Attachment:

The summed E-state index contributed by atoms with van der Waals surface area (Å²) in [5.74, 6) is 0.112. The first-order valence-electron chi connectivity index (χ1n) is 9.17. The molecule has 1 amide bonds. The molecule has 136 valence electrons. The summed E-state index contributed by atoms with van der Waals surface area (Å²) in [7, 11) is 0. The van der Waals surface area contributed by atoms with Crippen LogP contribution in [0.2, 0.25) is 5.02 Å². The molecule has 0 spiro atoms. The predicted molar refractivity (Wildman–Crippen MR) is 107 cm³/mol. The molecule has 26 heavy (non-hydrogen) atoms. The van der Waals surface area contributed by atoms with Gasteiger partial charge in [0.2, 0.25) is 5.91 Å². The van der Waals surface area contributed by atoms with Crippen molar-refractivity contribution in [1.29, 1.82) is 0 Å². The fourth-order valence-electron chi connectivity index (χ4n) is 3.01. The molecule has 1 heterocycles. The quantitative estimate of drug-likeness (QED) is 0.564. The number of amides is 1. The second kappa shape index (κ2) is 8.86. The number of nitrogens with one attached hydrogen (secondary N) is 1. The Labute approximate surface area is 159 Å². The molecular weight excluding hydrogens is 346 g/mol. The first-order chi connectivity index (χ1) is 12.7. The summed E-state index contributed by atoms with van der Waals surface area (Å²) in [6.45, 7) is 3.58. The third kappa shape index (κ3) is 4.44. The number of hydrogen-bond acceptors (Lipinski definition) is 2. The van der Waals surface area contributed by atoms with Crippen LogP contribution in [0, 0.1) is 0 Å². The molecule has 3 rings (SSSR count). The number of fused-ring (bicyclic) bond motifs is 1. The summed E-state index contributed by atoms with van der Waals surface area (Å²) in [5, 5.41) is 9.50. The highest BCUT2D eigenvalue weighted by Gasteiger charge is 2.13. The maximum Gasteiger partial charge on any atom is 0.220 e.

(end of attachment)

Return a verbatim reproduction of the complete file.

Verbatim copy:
The summed E-state index contributed by atoms with van der Waals surface area (Å²) in [5.74, 6) is 0.112. The first-order valence-electron chi connectivity index (χ1n) is 9.17. The molecule has 1 amide bonds. The molecule has 136 valence electrons. The summed E-state index contributed by atoms with van der Waals surface area (Å²) in [7, 11) is 0. The van der Waals surface area contributed by atoms with Crippen LogP contribution in [0.2, 0.25) is 5.02 Å². The molecule has 0 spiro atoms. The predicted molar refractivity (Wildman–Crippen MR) is 107 cm³/mol. The molecule has 26 heavy (non-hydrogen) atoms. The van der Waals surface area contributed by atoms with Gasteiger partial charge in [0.2, 0.25) is 5.91 Å². The van der Waals surface area contributed by atoms with Crippen molar-refractivity contribution in [1.29, 1.82) is 0 Å². The fourth-order valence-electron chi connectivity index (χ4n) is 3.01. The molecule has 1 heterocycles. The quantitative estimate of drug-likeness (QED) is 0.564. The number of amides is 1. The second kappa shape index (κ2) is 8.86. The number of nitrogens with one attached hydrogen (secondary N) is 1. The Labute approximate surface area is 159 Å². The molecular weight excluding hydrogens is 346 g/mol. The first-order chi connectivity index (χ1) is 12.7. The summed E-state index contributed by atoms with van der Waals surface area (Å²) in [6.45, 7) is 3.58. The third kappa shape index (κ3) is 4.44. The number of hydrogen-bond acceptors (Lipinski definition) is 2. The van der Waals surface area contributed by atoms with Crippen LogP contribution in [0, 0.1) is 0 Å². The molecule has 3 rings (SSSR count). The number of fused-ring (bicyclic) bond motifs is 1. The summed E-state index contributed by atoms with van der Waals surface area (Å²) in [5, 5.41) is 9.50. The highest BCUT2D eigenvalue weighted by Gasteiger charge is 2.13. The maximum Gasteiger partial charge on any atom is 0.220 e.